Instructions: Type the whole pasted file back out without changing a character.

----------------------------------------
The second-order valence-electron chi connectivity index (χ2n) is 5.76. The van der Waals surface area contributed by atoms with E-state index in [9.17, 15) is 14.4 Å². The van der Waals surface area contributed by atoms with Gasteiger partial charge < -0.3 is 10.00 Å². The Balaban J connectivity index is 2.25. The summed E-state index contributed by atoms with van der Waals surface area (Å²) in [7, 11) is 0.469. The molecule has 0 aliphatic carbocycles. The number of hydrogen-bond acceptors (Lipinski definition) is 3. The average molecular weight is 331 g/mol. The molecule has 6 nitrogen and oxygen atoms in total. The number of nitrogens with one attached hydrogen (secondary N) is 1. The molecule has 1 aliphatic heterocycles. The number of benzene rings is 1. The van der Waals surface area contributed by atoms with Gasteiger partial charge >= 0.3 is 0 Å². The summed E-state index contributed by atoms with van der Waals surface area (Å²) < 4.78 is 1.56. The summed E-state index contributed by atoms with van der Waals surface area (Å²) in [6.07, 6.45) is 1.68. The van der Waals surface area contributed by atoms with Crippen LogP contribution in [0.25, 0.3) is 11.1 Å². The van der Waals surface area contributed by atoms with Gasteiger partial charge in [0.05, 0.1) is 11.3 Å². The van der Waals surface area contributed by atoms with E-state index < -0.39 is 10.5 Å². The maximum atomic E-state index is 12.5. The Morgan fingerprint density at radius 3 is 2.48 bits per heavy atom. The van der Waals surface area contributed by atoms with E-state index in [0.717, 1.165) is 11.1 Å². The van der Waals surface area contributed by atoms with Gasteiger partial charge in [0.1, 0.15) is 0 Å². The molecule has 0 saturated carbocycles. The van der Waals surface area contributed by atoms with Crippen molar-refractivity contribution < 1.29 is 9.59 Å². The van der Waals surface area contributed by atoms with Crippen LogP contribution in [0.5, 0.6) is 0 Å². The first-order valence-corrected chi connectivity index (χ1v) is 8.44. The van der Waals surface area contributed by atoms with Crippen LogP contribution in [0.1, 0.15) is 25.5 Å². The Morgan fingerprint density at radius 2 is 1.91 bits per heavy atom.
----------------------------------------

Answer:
The second-order valence-electron chi connectivity index (χ2n) is 5.76. The van der Waals surface area contributed by atoms with E-state index in [9.17, 15) is 14.4 Å². The van der Waals surface area contributed by atoms with Gasteiger partial charge < -0.3 is 10.00 Å². The Balaban J connectivity index is 2.25. The summed E-state index contributed by atoms with van der Waals surface area (Å²) in [7, 11) is 0.469. The molecule has 0 aliphatic carbocycles. The number of hydrogen-bond acceptors (Lipinski definition) is 3. The average molecular weight is 331 g/mol. The molecule has 6 nitrogen and oxygen atoms in total. The number of nitrogens with one attached hydrogen (secondary N) is 1. The molecule has 1 aliphatic heterocycles. The number of benzene rings is 1. The van der Waals surface area contributed by atoms with Gasteiger partial charge >= 0.3 is 0 Å². The summed E-state index contributed by atoms with van der Waals surface area (Å²) < 4.78 is 1.56. The summed E-state index contributed by atoms with van der Waals surface area (Å²) in [6.07, 6.45) is 1.68. The van der Waals surface area contributed by atoms with Crippen LogP contribution in [0.25, 0.3) is 11.1 Å². The van der Waals surface area contributed by atoms with Gasteiger partial charge in [0.05, 0.1) is 11.3 Å². The van der Waals surface area contributed by atoms with E-state index < -0.39 is 10.5 Å². The maximum atomic E-state index is 12.5. The Morgan fingerprint density at radius 3 is 2.48 bits per heavy atom. The van der Waals surface area contributed by atoms with E-state index in [0.717, 1.165) is 11.1 Å². The van der Waals surface area contributed by atoms with Gasteiger partial charge in [0.1, 0.15) is 0 Å². The molecule has 0 saturated carbocycles. The van der Waals surface area contributed by atoms with Crippen molar-refractivity contribution < 1.29 is 9.59 Å². The van der Waals surface area contributed by atoms with Crippen LogP contribution in [0.5, 0.6) is 0 Å². The first-order valence-corrected chi connectivity index (χ1v) is 8.44. The van der Waals surface area contributed by atoms with Crippen LogP contribution in [0.1, 0.15) is 25.5 Å². The Morgan fingerprint density at radius 2 is 1.91 bits per heavy atom.